Emotional and biological stress measures in Katrina survivors relocated to Oklahoma.

Phebe Tucker, Haekyung Jeon-Slaughter, Betty Pfefferbaum, Qaiser Khan, Nathan J. Davis

Research output: Contribution to journalArticle

27 Citations (Scopus)

Abstract

OBJECTIVES: The authors assessed relocated Hurricane Katrina survivors' emotional and biological stress measures 20 months postdisaster to understand effects of both hurricane exposure and forced relocation on emotional and physical health. DESIGN: Psychiatric diagnoses, post-traumatic stress disorder (PTSD) and depressive symptoms, and biological stress measures were compared for total survivor and control groups and subgroups by PTSD diagnoses and lifetime trauma. SETTING: Outpatient university psychiatry clinics in Oklahoma City and Tulsa. PARTICIPANTS: Thirty-four healthy adult Katrina survivors relocated to Oklahoma, and 34 healthy, demographically matched Oklahoma comparison participants. MAIN OUTCOME MEASURES: Structured Clinical Interview for Diagnostic and Statistical Manual of Mental Disorders, Fourth Edition, assessed Axis I psychiatric disorders. Clinician-Administered PTSD Scale and Beck Depression Inventory quantified PTSD and depression symptoms. Biological stress measures were physiologic reactivity (heart rate and blood pressure responses to a trauma interview), interleukin-2 (IL-2; cell-mediated immunity), and interleukin-6 (IL-6; proinflammatory cytokine). RESULTS: Both groups had high lifetime trauma exposure. Among survivors, current hurricane-related and predisaster PTSD were diagnosed in 35.3 and 11.8 percent. Controls had current (11.8 percent) and lifetime (14.7 percent) PTSD. Survivors' PTSD and depression symptom levels were higher than controls and within illness ranges. The survivors had higher IL-6 than nontraumatized controls, higher IL-6 in the presence of PTSD, and higher baseline heart rates and mean arterial blood pressure reactivity than controls. CONCLUSIONS: Higher IL-6 and autonomic measures for several Katrina survivor subgroups than control subgroups may confer future cardiovascular risks. The results are discussed relative to increased myocardial infarct rates in New Orleans after Katrina. Even healthy survivors should be assessed for cardiovascular risks and mental health sequelae.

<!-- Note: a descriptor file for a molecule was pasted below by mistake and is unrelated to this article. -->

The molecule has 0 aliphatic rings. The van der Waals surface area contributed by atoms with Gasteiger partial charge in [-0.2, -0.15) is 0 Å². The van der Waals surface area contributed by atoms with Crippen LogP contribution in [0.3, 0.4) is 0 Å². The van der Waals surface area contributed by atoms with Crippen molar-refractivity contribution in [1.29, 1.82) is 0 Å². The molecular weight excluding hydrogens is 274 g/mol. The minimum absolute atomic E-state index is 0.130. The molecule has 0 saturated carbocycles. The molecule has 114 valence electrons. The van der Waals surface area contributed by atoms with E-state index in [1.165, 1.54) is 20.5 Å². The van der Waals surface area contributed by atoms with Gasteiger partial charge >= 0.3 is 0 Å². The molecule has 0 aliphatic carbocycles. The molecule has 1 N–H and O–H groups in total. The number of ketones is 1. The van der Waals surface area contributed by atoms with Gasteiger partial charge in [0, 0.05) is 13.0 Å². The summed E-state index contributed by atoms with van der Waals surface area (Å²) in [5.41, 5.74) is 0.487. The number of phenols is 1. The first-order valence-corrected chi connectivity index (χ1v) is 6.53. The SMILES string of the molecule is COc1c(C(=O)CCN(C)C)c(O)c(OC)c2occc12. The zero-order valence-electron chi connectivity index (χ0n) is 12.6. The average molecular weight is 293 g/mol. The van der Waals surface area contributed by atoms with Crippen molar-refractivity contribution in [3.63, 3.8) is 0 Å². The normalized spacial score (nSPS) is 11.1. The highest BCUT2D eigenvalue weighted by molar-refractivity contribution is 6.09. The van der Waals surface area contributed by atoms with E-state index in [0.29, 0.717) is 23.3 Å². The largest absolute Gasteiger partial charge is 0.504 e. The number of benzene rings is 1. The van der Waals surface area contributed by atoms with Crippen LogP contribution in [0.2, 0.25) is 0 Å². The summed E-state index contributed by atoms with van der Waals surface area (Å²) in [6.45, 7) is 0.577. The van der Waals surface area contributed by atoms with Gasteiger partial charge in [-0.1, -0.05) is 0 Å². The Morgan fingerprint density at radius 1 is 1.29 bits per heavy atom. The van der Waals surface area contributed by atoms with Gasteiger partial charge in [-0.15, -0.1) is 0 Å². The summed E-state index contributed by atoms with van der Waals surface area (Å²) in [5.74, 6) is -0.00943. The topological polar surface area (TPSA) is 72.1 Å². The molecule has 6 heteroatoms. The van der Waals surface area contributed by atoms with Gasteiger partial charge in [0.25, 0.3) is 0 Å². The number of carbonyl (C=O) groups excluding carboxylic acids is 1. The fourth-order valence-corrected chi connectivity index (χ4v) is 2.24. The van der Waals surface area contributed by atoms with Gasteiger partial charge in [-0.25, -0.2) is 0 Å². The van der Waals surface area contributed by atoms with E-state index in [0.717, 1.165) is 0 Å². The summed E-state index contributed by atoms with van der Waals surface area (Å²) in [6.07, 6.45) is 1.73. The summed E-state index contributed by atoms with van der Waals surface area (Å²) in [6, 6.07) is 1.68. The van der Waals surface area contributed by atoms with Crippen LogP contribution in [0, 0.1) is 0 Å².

Original languageEnglish (US)
Pages (from-to)113-125
Number of pages13
JournalAmerican journal of disaster medicine
Volume5
Issue number2
StatePublished - Mar 2010

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Physiological Stress
Post-Traumatic Stress Disorders
Psychological Stress
Survivors
Interleukin-6
Cyclonic Storms
Depression
Interleukin-2
Psychiatry
Arterial Pressure
Wounds and Injuries
Heart Rate
Interviews
Mental Disorders
Cellular Immunity
Diagnostic and Statistical Manual of Mental Disorders
Mental Health
Outpatients
Myocardial Infarction
Cytokines

ASJC Scopus subject areas

  • Medicine(all)

Cite this

Tucker, P., Jeon-Slaughter, H., Pfefferbaum, B., Khan, Q., & Davis, N. J. (2010). Emotional and biological stress measures in Katrina survivors relocated to Oklahoma. American journal of disaster medicine, 5(2), 113-125.

Emotional and biological stress measures in Katrina survivors relocated to Oklahoma. / Tucker, Phebe; Jeon-Slaughter, Haekyung; Pfefferbaum, Betty; Khan, Qaiser; Davis, Nathan J.

In: American journal of disaster medicine, Vol. 5, No. 2, 03.2010, p. 113-125.

Research output: Contribution to journalArticle

Tucker, P, Jeon-Slaughter, H, Pfefferbaum, B, Khan, Q & Davis, NJ 2010, 'Emotional and biological stress measures in Katrina survivors relocated to Oklahoma.', American journal of disaster medicine, vol. 5, no. 2, pp. 113-125.
Tucker P, Jeon-Slaughter H, Pfefferbaum B, Khan Q, Davis NJ. Emotional and biological stress measures in Katrina survivors relocated to Oklahoma. American journal of disaster medicine. 2010 Mar;5(2):113-125.
Tucker, Phebe ; Jeon-Slaughter, Haekyung ; Pfefferbaum, Betty ; Khan, Qaiser ; Davis, Nathan J. / Emotional and biological stress measures in Katrina survivors relocated to Oklahoma. In: American journal of disaster medicine. 2010 ; Vol. 5, No. 2. pp. 113-125.
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